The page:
Coming up with the right response after the George Floyd’s killing seems impossibly complicated and I worry about saying the wrong things.

As an older, white, professional owner of a business, I’m a walking, talking anachronism. It’s been easy to feel I’m not part of the problem, that, hey, I’m not racist. But I realize now I’ve failed to become part of any meaningful solution.

I’m proud of my profession as an engineer, yet it’s undeniable that those of us in the technical fields have failed to open up fair opportunities for diversity and inclusion. Through our biased educational process and our entrenched methods of hiring and advancement, we’ve robbed talented individuals of opportunities, squandered their potential, and missed chances for a fresh perspective and range of contributions that could have bettered society.

I’m also proud of the remarkable people I’m privileged to work for at my company. This week, I’ve sat quietly through a couple of emotional listening sessions as my anguished staff has expressed sadness, anger, confusion, and dismay at what’s happening. But no matter how good our intentions, my company doesn’t yet represent a level of diversity that makes us the example we aspire toward.

Beyond my own personal feelings, I feel a sense of obligation to use my position as the president of Delve to make a stand – not just for how I feel but for how we here at Delve collectively feel.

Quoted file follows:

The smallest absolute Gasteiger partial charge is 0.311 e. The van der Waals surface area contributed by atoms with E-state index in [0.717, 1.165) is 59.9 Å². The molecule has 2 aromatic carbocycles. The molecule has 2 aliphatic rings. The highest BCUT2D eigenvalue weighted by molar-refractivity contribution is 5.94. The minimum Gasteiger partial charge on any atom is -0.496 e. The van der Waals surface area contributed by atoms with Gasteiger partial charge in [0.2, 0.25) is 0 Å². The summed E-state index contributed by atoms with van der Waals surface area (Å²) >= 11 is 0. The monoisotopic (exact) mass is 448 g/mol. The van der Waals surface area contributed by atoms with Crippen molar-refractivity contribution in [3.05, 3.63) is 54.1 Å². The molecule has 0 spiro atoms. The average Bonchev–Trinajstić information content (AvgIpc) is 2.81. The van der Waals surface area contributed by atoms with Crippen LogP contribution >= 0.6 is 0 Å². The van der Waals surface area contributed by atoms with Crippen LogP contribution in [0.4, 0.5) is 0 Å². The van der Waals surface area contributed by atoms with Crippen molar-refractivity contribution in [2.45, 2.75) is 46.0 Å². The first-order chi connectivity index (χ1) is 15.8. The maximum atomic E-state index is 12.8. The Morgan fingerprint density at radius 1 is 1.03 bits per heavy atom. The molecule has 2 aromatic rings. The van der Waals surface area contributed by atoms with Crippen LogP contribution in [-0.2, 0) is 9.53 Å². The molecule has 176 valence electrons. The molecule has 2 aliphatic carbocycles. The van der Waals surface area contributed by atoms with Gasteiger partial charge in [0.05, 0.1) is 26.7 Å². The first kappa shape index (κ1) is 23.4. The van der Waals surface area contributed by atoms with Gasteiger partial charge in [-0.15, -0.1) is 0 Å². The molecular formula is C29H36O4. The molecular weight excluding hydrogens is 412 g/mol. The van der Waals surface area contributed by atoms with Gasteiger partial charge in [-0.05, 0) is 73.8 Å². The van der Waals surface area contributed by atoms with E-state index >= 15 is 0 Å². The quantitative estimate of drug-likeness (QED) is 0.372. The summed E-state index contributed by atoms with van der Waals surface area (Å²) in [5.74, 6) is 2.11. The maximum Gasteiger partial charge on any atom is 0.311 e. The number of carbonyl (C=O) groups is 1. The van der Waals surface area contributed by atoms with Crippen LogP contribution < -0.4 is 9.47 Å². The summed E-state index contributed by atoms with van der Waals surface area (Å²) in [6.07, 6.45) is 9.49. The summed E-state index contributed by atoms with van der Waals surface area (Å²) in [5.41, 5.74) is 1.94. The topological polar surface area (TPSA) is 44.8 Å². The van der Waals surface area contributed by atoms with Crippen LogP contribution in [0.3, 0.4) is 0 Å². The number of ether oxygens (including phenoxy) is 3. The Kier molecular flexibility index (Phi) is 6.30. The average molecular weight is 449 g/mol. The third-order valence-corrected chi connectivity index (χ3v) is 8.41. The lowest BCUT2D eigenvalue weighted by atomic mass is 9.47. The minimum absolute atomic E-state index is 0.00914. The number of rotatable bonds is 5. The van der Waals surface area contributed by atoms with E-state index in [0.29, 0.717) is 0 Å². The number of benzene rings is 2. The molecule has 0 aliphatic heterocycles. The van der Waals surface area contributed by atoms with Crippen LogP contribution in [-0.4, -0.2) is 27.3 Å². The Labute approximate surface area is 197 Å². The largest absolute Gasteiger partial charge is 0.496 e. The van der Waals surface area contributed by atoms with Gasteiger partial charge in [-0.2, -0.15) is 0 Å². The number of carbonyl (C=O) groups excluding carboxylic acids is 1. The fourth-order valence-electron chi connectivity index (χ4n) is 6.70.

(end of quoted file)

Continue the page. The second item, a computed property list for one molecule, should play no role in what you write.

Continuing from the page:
But I worry. I worry I lack the eloquence to say the right things in the right way. I worry my best of intentions will ring hollow and offend. I worry time will pass, wounds will scab over and scar as they always do, and we’ll go back to whatever it is that we’ve always been.

But I feel I have an obligation to share with others a recognition of my failure and my shortcomings – as well as a willingness to not give in to the sin of resignation.

This country, my parents, my background and, yes, my race, have conspired to give me a wonderful life with amazing opportunities and a multitude of blessings. Too many Americans have been cheated of these same things only because of the pigment of their skin. And that’s not fair.

It’s not the America we can and should be. Fighting for a better future for all our citizens is the moral, just, and right thing to do. And I think the most patriotic thing we can do as Americans is to challenge ourselves to be the best selves we can. To never stop.

Last year, my company adopted a commitment to diversity and inclusion. It was driven by a sincere passion within our staff that recognized diversity in background, skills, and perspectives is one of the most powerful of all design tools. We are not there yet, nowhere near our best possible selves. But we can and will do better.

I will try. I will try to help. I will try to listen. I will try to learn. I will try to lead. I will try to not stay silent. Forgive me when I fall short, but never stop holding me accountable. I want to never stop trying to become part of a solution that makes me, my company, my profession, and my country the best they can be.